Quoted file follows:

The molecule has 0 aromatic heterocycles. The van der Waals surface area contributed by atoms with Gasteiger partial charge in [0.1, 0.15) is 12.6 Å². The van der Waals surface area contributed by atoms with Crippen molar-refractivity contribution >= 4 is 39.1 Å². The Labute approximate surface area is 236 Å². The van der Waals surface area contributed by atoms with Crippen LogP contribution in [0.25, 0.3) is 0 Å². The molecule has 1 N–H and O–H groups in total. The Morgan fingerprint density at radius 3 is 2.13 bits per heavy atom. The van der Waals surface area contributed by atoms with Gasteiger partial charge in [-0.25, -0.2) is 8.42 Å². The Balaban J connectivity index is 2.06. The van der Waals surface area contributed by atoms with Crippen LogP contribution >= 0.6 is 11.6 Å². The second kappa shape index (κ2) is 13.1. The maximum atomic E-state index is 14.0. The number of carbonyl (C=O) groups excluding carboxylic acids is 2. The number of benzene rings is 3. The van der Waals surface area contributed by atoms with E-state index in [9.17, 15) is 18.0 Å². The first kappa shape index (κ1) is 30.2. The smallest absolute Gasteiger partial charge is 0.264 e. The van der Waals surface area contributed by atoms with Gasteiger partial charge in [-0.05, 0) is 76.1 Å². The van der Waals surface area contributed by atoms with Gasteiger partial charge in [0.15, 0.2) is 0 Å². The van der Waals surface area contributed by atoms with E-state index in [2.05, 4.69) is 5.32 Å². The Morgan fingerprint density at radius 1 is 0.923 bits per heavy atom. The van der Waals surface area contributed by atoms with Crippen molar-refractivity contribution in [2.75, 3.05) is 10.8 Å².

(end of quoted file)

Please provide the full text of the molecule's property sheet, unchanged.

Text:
The molecule has 0 aromatic heterocycles. The van der Waals surface area contributed by atoms with Gasteiger partial charge in [0.1, 0.15) is 12.6 Å². The van der Waals surface area contributed by atoms with Crippen molar-refractivity contribution >= 4 is 39.1 Å². The Labute approximate surface area is 236 Å². The van der Waals surface area contributed by atoms with Crippen LogP contribution in [0.25, 0.3) is 0 Å². The molecule has 1 N–H and O–H groups in total. The Morgan fingerprint density at radius 3 is 2.13 bits per heavy atom. The van der Waals surface area contributed by atoms with Gasteiger partial charge in [-0.25, -0.2) is 8.42 Å². The Balaban J connectivity index is 2.06. The van der Waals surface area contributed by atoms with Crippen LogP contribution >= 0.6 is 11.6 Å². The second kappa shape index (κ2) is 13.1. The maximum atomic E-state index is 14.0. The number of carbonyl (C=O) groups excluding carboxylic acids is 2. The number of benzene rings is 3. The van der Waals surface area contributed by atoms with E-state index in [9.17, 15) is 18.0 Å². The first kappa shape index (κ1) is 30.2. The smallest absolute Gasteiger partial charge is 0.264 e. The van der Waals surface area contributed by atoms with Gasteiger partial charge in [-0.05, 0) is 76.1 Å². The van der Waals surface area contributed by atoms with Gasteiger partial charge in [0.15, 0.2) is 0 Å². The van der Waals surface area contributed by atoms with E-state index in [2.05, 4.69) is 5.32 Å². The Morgan fingerprint density at radius 1 is 0.923 bits per heavy atom. The van der Waals surface area contributed by atoms with Crippen molar-refractivity contribution in [2.75, 3.05) is 10.8 Å².